khuldrim t1_je9lo9v wrote

I believe toast makes their sweet potato ones by hand.


FromTheIsle t1_je9ltok wrote

That's good to know. But I never go into a tot situation expecting anything.


Opacy t1_je9ctxy wrote

> I directly asked the server whether that was the correct amount of tater tots and was assured “yes, they’re portioned.”

Ah, so that’s the word the focus groups came up with to rebrand shrinkflation.


CoffeexCup t1_je9m5j0 wrote

This is just called a chain restaurant. The person plating it would probably get fired if they gave them 18 tots.


DJSugarSnatch t1_je8kot3 wrote

considering the cost of food at Mellow Mushroom, I'm not surprised at all.
Just go with the beercheese and pretzel bites, they at least hook those up.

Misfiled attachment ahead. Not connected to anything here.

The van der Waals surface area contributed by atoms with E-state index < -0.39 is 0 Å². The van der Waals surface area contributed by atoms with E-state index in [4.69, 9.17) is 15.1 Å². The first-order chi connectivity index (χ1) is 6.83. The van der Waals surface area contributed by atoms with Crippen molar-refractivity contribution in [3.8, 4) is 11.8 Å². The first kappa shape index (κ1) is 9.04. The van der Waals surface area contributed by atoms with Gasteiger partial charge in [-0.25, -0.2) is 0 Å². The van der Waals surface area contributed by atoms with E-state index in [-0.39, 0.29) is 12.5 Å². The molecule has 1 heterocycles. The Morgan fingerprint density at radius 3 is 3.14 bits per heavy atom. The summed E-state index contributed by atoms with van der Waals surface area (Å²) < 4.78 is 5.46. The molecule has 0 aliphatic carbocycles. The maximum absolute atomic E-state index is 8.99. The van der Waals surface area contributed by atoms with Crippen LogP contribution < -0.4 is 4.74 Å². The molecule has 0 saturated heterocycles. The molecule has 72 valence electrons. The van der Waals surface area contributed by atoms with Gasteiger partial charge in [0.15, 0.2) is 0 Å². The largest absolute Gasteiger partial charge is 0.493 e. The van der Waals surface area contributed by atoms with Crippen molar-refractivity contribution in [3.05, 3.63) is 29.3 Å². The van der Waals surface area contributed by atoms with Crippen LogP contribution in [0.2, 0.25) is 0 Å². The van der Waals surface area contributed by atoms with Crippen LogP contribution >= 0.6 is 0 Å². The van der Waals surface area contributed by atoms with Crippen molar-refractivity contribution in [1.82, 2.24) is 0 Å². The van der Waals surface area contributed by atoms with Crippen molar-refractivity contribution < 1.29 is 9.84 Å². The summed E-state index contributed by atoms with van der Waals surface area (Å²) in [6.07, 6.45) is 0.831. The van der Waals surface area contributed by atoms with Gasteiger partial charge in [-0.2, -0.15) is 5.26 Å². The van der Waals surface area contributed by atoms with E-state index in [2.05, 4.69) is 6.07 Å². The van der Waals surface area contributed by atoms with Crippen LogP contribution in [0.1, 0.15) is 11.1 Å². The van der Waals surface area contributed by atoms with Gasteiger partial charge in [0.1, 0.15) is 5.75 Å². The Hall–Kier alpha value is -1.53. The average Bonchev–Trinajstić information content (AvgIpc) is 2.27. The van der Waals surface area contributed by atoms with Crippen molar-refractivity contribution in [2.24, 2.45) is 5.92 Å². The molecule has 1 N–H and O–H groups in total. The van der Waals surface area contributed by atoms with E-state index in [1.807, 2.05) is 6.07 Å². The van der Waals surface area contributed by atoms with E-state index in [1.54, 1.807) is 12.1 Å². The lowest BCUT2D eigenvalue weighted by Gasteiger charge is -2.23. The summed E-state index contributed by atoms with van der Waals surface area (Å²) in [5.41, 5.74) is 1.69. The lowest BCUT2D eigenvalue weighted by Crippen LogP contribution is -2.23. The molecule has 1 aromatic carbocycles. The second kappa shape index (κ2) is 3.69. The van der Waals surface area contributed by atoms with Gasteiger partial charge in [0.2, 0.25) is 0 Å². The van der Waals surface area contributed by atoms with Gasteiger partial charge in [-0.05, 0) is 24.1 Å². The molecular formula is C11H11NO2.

fluufhead t1_je9k3lm wrote

The age of American decadence is over. The long term economic future looks like new economic cold war featuring reshoring/friendly shoring of manufacturing and de-globalization. Rising interest rates are a tool to discipline the working class in advance of this.


[deleted] t1_je8muvj wrote

I can only make so many tots.


jsheil1 t1_jebxppt wrote

Sorry, this restaurant is fantastic! I've eaten here several times and will continue to go back! One of my top 5 meals in the city!


TreeFireAsh t1_jeabuln wrote

Only makes sense if those tots are tatered in house.


LoafRVA t1_jeaoakn wrote

With food shortages, crop diseases, climate change, geopolitical (and national political) issues this will most likely be the norm instead of the exception for many restaurants.


PopularMedicinetoday t1_jeb06lf wrote